How to Convert a Refrigerator for Curing Meat or Aging Cheese

WARNING: Working with electricity is dangerous. This article will teach you several ways to convert a refrigerator into a chamber for curing meat or for aging cheese.  (The same principles can be used to convert a refrigerator into a lagering chamber for making homebrew lager beer, or converting a chest freezer into a kegerator.)  If you choose the route that requires wiring, I cannot be held responsible for any damage to life or property should your wiring fail.  If in doubt, consult an electrician, and always obey local, state, and federal electrical codes when modifying the electrical connection for appliances.

Folks with a basement or cellar anywhere in the US (or most temperate climates) generally have the proper temperature and humidity range to cure meat simply by hanging properly salted meat in that basement or cellar.  (Though insects, mice, and wild molds can be a problem.)  The finest meats in the world are cured in centuries-old basements in Europe.  But for those of us without basements or cellars, curing our own meat requires a curing chamber that provides the ideal temperature and humidity range.

It’s fairly simple to convert an old refrigerator into such a chamber.  I got an old fridge on Craigslist for $50, but you can often find them in the free section if you’ll be patient and quick to respond once they are listed.  (If you transport a fridge on its side, rather than upright, you need to leave the fridge sitting upright, unplugged, for a couple of days, to let the coolant settle properly.)

The first object is to rig a rack system near the top of the fridge chamber, on which the meat will hang.  If you ever plan on curing whole hams, this rack may need to support fairly heavy weights (25-30 pounds per ham for a large one.)  If you’re just curing sausages, it may not need to be as strong.  If the fridge has wire racks, you may be able to just move the racks to the top of the fridge and hang the meat directly from the racks.  My fridge came with glass shelves, so I removed all the shelves.  I made my rack system out of aluminum from Home Depot.  I bought square tubes which anchor the racks on each end, and used an angle grinder to cut slots in the square tube so I can customize the distance between the racks:

I used a fast-setting epoxy to glue the square tubes to the walls of the fridge.  (Make sure they are level and even with each other!)  Then I just slid the bars into the slots, and placed some S-hooks over the bars to hang the meat.  This type of rack is sturdy enough to cure full-sized hams.

Wood may be easier to work with, but the conditions inside the curing chamber will be damp (around 65% humidity) which provides a perfect place for mold to grow, so I encourage you to avoid wood, if possible.  Get creative!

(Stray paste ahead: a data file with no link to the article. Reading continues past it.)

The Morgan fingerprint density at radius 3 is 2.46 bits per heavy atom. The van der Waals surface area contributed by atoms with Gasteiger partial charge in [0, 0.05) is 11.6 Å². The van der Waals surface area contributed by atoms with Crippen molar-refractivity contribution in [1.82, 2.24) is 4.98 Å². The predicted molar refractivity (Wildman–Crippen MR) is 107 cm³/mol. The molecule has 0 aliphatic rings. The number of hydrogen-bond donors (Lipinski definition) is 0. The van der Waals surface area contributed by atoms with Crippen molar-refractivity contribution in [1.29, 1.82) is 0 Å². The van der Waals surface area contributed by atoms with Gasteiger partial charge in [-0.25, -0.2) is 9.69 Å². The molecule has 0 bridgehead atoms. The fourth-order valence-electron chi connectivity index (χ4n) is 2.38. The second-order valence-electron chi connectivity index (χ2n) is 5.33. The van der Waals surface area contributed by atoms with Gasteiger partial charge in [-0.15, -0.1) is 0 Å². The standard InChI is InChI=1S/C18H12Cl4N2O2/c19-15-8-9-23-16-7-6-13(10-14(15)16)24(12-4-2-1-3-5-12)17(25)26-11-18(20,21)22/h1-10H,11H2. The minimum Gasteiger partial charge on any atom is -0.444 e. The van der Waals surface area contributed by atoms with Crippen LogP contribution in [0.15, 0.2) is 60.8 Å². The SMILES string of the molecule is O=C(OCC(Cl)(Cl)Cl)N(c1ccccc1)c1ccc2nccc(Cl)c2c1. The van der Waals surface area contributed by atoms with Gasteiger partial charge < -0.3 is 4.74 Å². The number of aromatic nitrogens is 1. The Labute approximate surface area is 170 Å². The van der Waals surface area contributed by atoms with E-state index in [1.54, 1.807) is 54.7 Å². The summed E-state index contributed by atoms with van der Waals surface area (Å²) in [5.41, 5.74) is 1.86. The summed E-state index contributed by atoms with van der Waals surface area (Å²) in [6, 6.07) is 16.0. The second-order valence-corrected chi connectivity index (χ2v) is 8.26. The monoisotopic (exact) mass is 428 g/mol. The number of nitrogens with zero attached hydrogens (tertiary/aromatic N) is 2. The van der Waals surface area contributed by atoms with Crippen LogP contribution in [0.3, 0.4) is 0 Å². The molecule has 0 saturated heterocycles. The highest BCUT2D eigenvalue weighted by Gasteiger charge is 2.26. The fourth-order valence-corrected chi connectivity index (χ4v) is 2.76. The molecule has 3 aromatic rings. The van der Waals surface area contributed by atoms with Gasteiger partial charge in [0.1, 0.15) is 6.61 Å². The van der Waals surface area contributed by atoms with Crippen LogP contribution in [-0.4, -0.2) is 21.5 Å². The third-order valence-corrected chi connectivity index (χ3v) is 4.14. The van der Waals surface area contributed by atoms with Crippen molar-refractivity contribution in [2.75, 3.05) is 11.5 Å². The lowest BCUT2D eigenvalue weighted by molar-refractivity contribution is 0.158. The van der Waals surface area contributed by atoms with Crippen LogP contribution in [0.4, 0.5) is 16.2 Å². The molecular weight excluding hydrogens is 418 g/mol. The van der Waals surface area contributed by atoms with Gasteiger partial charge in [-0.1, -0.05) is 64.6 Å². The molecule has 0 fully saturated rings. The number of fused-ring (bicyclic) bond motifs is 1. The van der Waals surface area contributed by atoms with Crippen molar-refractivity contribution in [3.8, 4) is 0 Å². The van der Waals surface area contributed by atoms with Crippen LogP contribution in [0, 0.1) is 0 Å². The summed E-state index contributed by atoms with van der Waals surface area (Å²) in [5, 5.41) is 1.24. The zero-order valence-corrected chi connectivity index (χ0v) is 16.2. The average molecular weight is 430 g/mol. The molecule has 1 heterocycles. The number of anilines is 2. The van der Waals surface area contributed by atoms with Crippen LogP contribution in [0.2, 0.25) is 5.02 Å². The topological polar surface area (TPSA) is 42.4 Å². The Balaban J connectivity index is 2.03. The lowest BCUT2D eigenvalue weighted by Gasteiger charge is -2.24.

Once you have your fridge and rack system set up, you need 5 electronic components to convert the fridge into a curing chamber:

  • An external temperature controller/thermostat
  • An external humidity controller
  • A cool-mist/ultrasonic humidifier
  • A thermo-hygrometer (weather station)
  • A fan

The first two items are available on the internet in a wide range of prices, depending on how convenient you want the conversion to be.  The simplest units are plug-and-play.  You plug the controllers into any outlet.  You plug the fridge into the temperature controller and you plug the humidifier into the humidity controller.  You set the proper temperature and humidity ranges, you place the sensor probes into the fridge chamber, and you’re good to go.  Unfortunately, these units are the most expensive.  The plug-and-play temperature controllers range between $50 and $80, like this one on Amazon.  The humidity controllers range between  $50 and $100, like this one or this one.  If you’re not accustomed to electrical work, I strongly encourage you to spend the extra money and get one of these.

For those of you who are handy, there are some cheaper units now available that were designed for controlling temp and humidity in computer server racks, but they are bare-bones units and you’ll have to provide power (via a cord, or wiring them to an outlet), and make your own connections to the fridge and humidifier (either by direct wiring or hard-wire, or by wiring the controllers to outlets.)  The STC-1000 unit for controlling temperature costs about $25.  (Be cautious if you find it cheaper.  Cheaper units may ship from China and take weeks, and be certain you order the proper voltage for your country…in the US this is 110 volts.)  The WH8040 unit for controlling humidity costs around $35.  (Similar warnings for this unit, too.)